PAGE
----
Friday, November 26, 2010


Once inside the gates of this temple complex (no camera) and past the long winding footpath (no shoes), I'm greeted not by the standard religious somberness but instead an atmosphere akin to a music festival in full swing. The picture painted of Krishna followers is postcard perfect. For starters, the children are happy to be here, no-one is attending or being dragged along against their will. Laughter is abound and no restraints are being made to combat this, thankfully.

A mass of people, young and old, sit enamored by a religious re-enactment. Like a stage play, priests and holy men, not professional actors, play their parts with colourful costumes amidst the frantic frenzy that engulfs the majority of these temple grounds. Children run freely, jubilant and joyful, while their parents watch on proudly. I'm asked for my name and country of origin countless times, by people who are all too happy to share their culture, religion or a pint of chai.

 A friendly local offers to show me his favorite temple within the complex, a marble hall with many paintings on the ceiling. I'm told they are close to their 2000th birthday, and not only depict events in the life of Krishna, but were around long before Michelangelo's more famous Sistine Chapel. The paintings here, and indeed the whole atmosphere of the place, feel far more authentic without all that fetid fanfare. Once again, India proves itself to be a raw destination. For those of you who are sick of what's been done before, or to death, give the subcontinent a go and get off the beaten track. You'll feel like an explorer, rather than just a plain old tourist.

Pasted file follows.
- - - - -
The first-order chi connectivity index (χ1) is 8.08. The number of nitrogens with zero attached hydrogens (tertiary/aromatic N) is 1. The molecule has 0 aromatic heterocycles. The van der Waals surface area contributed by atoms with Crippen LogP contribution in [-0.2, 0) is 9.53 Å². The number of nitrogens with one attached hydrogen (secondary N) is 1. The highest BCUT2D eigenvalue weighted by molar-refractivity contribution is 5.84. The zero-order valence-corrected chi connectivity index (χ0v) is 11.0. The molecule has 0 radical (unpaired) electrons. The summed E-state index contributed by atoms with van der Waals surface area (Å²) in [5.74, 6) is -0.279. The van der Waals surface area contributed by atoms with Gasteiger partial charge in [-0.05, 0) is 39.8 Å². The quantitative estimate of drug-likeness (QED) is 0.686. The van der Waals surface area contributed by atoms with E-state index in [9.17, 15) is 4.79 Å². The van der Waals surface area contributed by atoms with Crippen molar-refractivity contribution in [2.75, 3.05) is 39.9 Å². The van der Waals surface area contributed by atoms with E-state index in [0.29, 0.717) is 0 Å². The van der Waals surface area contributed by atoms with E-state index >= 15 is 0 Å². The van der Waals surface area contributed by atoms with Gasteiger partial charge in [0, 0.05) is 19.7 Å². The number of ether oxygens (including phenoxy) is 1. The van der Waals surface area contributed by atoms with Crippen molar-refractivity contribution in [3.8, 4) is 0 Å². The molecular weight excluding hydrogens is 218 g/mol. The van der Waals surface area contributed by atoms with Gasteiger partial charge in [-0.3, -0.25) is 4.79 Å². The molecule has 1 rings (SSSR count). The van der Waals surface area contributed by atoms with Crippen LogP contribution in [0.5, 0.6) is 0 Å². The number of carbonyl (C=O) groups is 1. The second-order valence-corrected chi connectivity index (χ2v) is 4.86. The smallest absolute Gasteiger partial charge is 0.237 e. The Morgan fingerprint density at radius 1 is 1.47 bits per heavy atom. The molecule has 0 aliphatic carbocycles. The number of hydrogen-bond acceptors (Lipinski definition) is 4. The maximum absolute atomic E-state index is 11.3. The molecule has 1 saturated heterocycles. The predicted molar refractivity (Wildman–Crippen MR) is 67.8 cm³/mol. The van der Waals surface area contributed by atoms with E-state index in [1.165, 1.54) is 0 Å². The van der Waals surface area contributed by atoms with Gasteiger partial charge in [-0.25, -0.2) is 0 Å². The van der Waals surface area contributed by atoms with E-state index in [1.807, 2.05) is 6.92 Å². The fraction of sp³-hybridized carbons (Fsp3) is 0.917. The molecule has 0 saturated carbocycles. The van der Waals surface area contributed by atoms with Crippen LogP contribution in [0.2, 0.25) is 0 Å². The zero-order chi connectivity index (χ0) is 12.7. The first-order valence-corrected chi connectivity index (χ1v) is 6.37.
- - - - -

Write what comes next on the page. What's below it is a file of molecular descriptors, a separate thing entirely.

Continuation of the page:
Also worth checking out is the actual birthplace of Lord Krishna. Once a prison cell, this dark room with barren walls houses a bare slab of concrete - on which the enigmatic blue baby was born. The King at the time had imprisoned Krishna's parents and promised to kill each of their children, due to this, Krishna was given up for adoption. He is one of the most popular figures in Hindu mythology, adored by countless pilgrims all over the country. He is famous for being a bachelor with many girlfriends, a warrior sent to Earth to fight evil, playing pranks on many people and having an affair with a married woman.

In India, there are many many Gods and from them are many reincarnations who have sprung up throughout the ages. What I like most about Hinduism is the reverence these figures are given, yet they are almost always humanized and capable of making mistakes. For instance, Lord Shiva is known as the supreme being, but he also famously made the mistake of beheading his own son - Ganesh. While I usually don't make a point of encouraging fathers out there to maim and injure their children, it's refreshing to see a God who makes errors in judgement - just like the rest of us :)

A fine place to try 'ladoo,' a famous Indian sweet, is Mathura. A delicious treat made primarily with rosewater and hard work, flour is added too. Candied pumpkin or 'petha' is more of an acquired taste but well worth a try. It's perhaps due to the religious significance of the site, but there are few rip-off merchants abound. Exquisitely made souvenirs, like framed pictures of Krishna are only 5 rupees each, making bargaining a non-issue. I was very happy to hear an Indian quoted the same price as me, something of a rarity in these parts!

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